Haghia Sophia: The Great Church
text by George Martin
photographs by Ilene Perlman
Houses of worship shape the rites, even the faith, of the congregations who gather within them. Solomons temple in Jerusalem is an obvious example. With its construction, the Divine Presence moved from a tent in a rural shrine into a grand temple adjacent to the royal palace, where God was worshipped with the pageantry befitting the royal court. Henceforth, Jewish sacrificial worship became increasingly centralized in Jerusalem.
The Church of Haghia Sophia in Istanbul, Turkey has likewise had a lasting impact on faith and worship. It is often simply called the Great Church because of its grandeur and its important role in the Byzantine Christianity.
An engineering marvel of late antiquity, Haghia Sophia stood unsurpassed in size and splendor for a thousand years. Even today it dominates the skyline of modern Istanbul -formerly Constantinople which from 330 to 1453 was the capital of the Eastern Roman, or Byzantine, Empire. Time has faded Haghia Sophias splendor, but not diminished the majestic soar of its arches and domes.
After Constantine I defeated his rivals for the Roman throne (c. 324), he accepted the Christian faith, which he credited for his victory. In 328, Constantine began to move his government to the East, to the Greek town of Byzantium, which he renamed Constantinople, the city of Constantine.
In an effort to stress the Christian nature of the new Rome, Constantine began constructing a number of churches, the most important being the Church of Haghia Sophia, Greek for Holy Wisdom, for it is dedicated to Christ, the Wisdom of God.
Constantines church was rebuilt by the Emperor Theodosius II in the mid-fifth century, after it was destroyed during riots that broke out in 404 when the patriarch, John Chrysostom, was sent into exile. Theodosiuss church was also destroyed by riots (532) during the reign of Emperor Justinian I (527-565).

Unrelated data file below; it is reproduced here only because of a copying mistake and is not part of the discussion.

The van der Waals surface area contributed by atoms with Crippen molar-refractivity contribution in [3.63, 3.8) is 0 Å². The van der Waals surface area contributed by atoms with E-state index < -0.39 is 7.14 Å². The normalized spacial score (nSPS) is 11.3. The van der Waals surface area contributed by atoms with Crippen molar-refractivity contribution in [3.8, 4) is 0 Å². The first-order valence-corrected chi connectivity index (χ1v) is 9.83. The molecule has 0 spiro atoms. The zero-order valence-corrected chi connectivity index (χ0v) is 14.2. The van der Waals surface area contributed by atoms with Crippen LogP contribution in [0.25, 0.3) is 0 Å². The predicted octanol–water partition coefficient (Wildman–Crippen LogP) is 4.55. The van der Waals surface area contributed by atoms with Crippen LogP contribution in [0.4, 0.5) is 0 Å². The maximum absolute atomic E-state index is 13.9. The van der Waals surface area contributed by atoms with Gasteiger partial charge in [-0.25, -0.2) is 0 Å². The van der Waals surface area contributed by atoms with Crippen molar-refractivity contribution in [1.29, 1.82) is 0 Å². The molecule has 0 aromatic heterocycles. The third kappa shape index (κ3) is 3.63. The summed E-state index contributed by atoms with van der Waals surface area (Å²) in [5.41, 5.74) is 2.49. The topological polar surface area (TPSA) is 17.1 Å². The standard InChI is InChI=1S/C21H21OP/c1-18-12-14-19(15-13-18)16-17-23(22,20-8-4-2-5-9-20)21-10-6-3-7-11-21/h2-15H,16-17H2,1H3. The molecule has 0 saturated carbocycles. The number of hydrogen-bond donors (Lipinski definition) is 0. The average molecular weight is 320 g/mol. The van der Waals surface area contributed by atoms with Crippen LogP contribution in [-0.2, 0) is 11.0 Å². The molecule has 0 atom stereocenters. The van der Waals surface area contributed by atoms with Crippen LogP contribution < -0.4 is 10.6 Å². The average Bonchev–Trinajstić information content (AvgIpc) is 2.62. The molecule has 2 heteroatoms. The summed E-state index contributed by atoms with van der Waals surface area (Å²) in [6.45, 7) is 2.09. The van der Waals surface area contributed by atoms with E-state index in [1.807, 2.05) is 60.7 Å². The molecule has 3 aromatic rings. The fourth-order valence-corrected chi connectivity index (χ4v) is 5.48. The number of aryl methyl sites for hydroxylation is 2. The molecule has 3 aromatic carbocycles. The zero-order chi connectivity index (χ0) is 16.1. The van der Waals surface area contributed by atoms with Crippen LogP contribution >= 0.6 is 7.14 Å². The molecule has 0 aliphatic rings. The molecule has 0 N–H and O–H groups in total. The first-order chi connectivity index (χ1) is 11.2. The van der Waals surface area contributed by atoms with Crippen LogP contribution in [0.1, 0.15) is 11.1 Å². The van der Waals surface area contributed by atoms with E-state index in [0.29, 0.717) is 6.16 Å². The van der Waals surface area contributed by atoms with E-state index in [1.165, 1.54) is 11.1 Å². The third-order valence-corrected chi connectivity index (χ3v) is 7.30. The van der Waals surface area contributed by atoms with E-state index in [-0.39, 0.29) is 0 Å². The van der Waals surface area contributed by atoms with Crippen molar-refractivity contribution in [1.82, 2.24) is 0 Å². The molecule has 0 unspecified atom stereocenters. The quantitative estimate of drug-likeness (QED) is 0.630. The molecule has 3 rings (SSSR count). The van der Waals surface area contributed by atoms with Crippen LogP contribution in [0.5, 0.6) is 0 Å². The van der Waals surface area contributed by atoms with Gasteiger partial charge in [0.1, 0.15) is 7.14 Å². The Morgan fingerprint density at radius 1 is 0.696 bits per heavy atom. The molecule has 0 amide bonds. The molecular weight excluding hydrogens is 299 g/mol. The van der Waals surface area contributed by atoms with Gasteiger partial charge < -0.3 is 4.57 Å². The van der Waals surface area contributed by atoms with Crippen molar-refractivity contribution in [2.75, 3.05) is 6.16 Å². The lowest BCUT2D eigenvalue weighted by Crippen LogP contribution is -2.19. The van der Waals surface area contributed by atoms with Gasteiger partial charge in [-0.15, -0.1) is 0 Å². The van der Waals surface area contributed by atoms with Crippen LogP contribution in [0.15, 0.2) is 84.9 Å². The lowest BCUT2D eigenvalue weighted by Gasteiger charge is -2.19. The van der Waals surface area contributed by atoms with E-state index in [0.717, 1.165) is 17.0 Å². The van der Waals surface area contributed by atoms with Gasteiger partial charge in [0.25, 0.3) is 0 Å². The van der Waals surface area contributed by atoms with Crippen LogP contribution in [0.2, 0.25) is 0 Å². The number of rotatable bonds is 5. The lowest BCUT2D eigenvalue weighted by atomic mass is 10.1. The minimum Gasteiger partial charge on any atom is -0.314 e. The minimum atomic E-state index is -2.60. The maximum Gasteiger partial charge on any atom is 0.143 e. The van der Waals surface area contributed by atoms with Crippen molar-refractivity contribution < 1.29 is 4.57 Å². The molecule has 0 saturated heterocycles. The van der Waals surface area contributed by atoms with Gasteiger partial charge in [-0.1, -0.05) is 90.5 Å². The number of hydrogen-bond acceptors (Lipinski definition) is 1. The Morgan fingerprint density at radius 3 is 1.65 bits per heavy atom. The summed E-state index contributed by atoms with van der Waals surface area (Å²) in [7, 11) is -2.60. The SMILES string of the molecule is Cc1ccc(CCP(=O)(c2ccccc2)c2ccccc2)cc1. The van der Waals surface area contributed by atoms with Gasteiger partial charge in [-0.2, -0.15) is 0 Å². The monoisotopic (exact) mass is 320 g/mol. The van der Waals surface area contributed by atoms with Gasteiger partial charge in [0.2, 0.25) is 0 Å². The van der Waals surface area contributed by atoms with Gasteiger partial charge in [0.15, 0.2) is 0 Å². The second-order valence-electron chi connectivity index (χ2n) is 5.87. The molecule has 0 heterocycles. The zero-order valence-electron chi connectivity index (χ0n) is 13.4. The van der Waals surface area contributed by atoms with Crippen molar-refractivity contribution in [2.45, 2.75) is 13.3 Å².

There could not have been a better time than the reign of Justinian for a church to need rebuilding. Justinian walked in the company of great ruler-builders of the ancient world: Solomon, Herod, Constantine. Driven by a complex mix of piety and pride, Justinian built or rebuilt churches throughout the empire, including the Church of the Nativity in Bethlehem and 34 churches in Constantinople itself. Justinian resolved to rebuild Haghia Sophia as the greatest church on earth. He succeeded; it would be a millennium before St. Peters in Rome would provide a worthy rival.
Justinian employed two masters who were mathematicians as well as architects, Anthemius of Tralles and Isidore of Miletus, and told them to disregard all questions of expense. Their mathematical skills were put to the test, for they set out to resolve on a grand scale the challenge of supporting a round dome on a rectangular base. Anthemius and Isidore used only the common structural materials of the time chiefly brick for the walls, buttresses and dome of the building, but they fashioned them into an architectural masterpiece, as a virtuoso might play an exquisite sonata on an ordinary fiddle.
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Tags: Eastern Christianity Turkey Haghia Sophia